Intel’s chips are used in 95% of the server market, powering some of the world’s largest data centres.
That includes most of the public cloud services, like Amazon Web Services and Microsoft Azure, who get highly customised chips from Intel.
Backed by Intel’s high-performance chips, AWS is now generating $US7 billion a year, while Azure is estimated to be at a revenue run rate of $US1.4 billion, according to Deutsche Bank.
So as the world increasingly moves to the cloud, Intel’s Data Center Group, the part of the company that makes server chips and generated $US4.1 billion in revenue last quarter alone, should be in position to mint even more cash, right?
Not in the long run, according to some analysts. The growing share of the big public cloud providers could give them substantial buying power over Intel, potentially forcing steeper discounts.
The reasoning is simple: If more and more companies start shutting down their own data centres, in favour of renting server power and storage space from public cloud services, Intel’s customer base will get concentrated to a handful of large customers, like AWS and Azure, giving them more leverage than ever.
In fact, according to Deutsche Bank, GE plans to close 30 of its 34 data centres by 2020, while Capital One is already taking steps to shutter 5 of its 8 data centres to move its “IT workload” to AWS. Azure is lagging behind, but Gartner estimates it’s actually growing faster than AWS in some areas.
“If the big public players continue to get bigger, they will have more leverage over Intel,” Patrick Moorhead, principal analyst at Moor Insights & Strategy, told Business Insider. “In a way, Intel helped create a monster with the massive help it has provided them.”
Depends on what you mean by “cloud”
Intel has been trying to reduce its reliance on PC chip sales as the PC market continues to shrink, and now the Data Center Group is the fastest growing and most profitable unit within Intel.
Public cloud is still a small portion of the overall data center business, and it’s perhaps years away from becoming the de facto solution for the world’s largest companies. But public cloud vendors also represent the fastest growing portion of Intel’s Data Center Group revenue, and Intel’s been seeing 50% compound annual growth in CPU sales to public cloud vendors since 2009, according to Deutsche Bank.
That means an increasing share of that group’s revenue wil come from fewer customers.
“There’s risk to Intel when your customers have a great deal of market power. Intel has been wanting to encourage an ecosystem that’s more diverse,” Gartner’s cloud analyst Lydia Leong told us.
Intel’s head of Data Center Group Diane Bryant disagrees. She says it’s not just the public cloud vendors growing the overall pie, but a long tail of customers that include lots of private cloud data centres as well.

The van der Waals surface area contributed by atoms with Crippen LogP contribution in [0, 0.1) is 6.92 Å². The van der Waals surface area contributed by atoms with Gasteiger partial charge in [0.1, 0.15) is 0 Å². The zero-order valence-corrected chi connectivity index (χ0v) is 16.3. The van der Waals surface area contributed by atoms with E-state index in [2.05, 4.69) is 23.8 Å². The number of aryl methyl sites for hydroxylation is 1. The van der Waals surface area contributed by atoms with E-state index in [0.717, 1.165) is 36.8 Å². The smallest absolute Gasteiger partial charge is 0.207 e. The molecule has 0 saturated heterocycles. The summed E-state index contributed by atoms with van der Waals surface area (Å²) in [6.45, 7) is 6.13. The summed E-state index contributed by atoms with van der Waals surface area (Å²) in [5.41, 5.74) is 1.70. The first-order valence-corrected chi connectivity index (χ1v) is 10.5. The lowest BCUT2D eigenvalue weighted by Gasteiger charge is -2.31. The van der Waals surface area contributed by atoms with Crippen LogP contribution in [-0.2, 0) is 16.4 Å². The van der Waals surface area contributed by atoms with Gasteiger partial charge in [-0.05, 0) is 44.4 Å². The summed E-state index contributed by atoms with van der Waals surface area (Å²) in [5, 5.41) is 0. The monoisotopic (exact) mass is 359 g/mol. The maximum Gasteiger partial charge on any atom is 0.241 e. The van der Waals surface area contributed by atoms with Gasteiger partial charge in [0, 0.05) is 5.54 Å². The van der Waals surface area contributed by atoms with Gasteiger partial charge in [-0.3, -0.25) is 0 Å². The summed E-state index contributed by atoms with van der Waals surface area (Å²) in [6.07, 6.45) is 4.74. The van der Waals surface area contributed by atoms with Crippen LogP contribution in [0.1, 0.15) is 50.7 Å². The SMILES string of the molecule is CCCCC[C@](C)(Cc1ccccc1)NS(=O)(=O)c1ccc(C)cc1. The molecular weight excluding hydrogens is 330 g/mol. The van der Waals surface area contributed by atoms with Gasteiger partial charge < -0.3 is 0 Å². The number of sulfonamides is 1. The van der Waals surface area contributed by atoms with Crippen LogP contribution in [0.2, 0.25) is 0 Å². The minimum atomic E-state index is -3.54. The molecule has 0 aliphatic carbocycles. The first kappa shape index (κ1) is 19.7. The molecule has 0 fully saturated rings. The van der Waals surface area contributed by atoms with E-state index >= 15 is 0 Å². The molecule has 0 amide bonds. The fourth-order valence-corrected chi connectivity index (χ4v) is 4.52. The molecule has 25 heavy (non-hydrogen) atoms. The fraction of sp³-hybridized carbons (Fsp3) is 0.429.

“The top 10 cloud services continue to grow at a very nice clip, but the next 200 are growing at twice the rate of the top 10,” Bryant told Business Insider.
On top of that, Bryant believes Intel’s technology is still far ahead of its competitors that the customers will continue to stick to Intel’s chips for a long time. AWS, for example, just announced last month that it would be using E7, Intel’s most advanced Xeon processor, in the cloud.
“When you work with the cloud service providers, they are looking to deploy the best technology as fast as they possibly can. They’re always looking for custom unique solutions,” she said.
What about competition?
Intel’s competitive advantage may not last long as competitors like ARM are starting to sign up big customers as well.
Jim McGregor, the principal analyst at TIRIAS Research, points out companies like PayPal have already adopted ARM-based chips in its data centres and seeing positive results. “They’re basically saying, ‘We’re siding with ARM because we need a very customised solution, and they’re going to do whatever we want to do,'” McGregor said.
On top of that, recent reports suggest companies like Amazon and Google could go completely in-house in the future, taking a more vertical approach to chip-making. Amazon, for example, spent over $US350 million to acquire a chip design company called Annapurna Labs, earlier this year.
Bryant is aware of all the rising competition, but she believes Intel’s Data Center business is in a good position. The group is growing 15% annually on average, and Intel is continuing to invest in its technology, as seen in its $US16.7 billion acquisition of Altera this year.
“When you have 97% share of the market, you’re always looking for where the competition may come in,” Bryant said. “As long as I can give the cloud service providers the best technology, I believe they will continue to rely on us based on the investment that we make.”
Disclosure: Jeff Bezos is an investor in Business Insider through hispersonal investment company Bezos Expeditions.
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